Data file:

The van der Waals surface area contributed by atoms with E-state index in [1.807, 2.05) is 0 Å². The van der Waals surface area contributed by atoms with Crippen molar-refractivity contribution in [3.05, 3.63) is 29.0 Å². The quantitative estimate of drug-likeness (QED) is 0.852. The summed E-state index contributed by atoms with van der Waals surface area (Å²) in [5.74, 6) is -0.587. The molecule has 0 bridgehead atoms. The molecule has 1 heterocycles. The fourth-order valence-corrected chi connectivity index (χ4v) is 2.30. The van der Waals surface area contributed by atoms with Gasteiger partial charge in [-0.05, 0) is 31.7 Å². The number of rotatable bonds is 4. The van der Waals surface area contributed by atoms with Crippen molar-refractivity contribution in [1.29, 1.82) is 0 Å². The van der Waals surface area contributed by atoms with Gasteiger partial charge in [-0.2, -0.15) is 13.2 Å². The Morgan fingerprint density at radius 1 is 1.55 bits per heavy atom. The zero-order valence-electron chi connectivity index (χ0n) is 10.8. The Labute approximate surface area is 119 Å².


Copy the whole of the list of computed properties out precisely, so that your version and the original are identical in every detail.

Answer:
The van der Waals surface area contributed by atoms with E-state index in [1.807, 2.05) is 0 Å². The van der Waals surface area contributed by atoms with Crippen molar-refractivity contribution in [3.05, 3.63) is 29.0 Å². The quantitative estimate of drug-likeness (QED) is 0.852. The summed E-state index contributed by atoms with van der Waals surface area (Å²) in [5.74, 6) is -0.587. The molecule has 0 bridgehead atoms. The molecule has 1 heterocycles. The fourth-order valence-corrected chi connectivity index (χ4v) is 2.30. The van der Waals surface area contributed by atoms with Gasteiger partial charge in [-0.05, 0) is 31.7 Å². The number of rotatable bonds is 4. The van der Waals surface area contributed by atoms with Crippen molar-refractivity contribution in [1.29, 1.82) is 0 Å². The van der Waals surface area contributed by atoms with Gasteiger partial charge in [-0.2, -0.15) is 13.2 Å². The Morgan fingerprint density at radius 1 is 1.55 bits per heavy atom. The zero-order valence-electron chi connectivity index (χ0n) is 10.8. The Labute approximate surface area is 119 Å².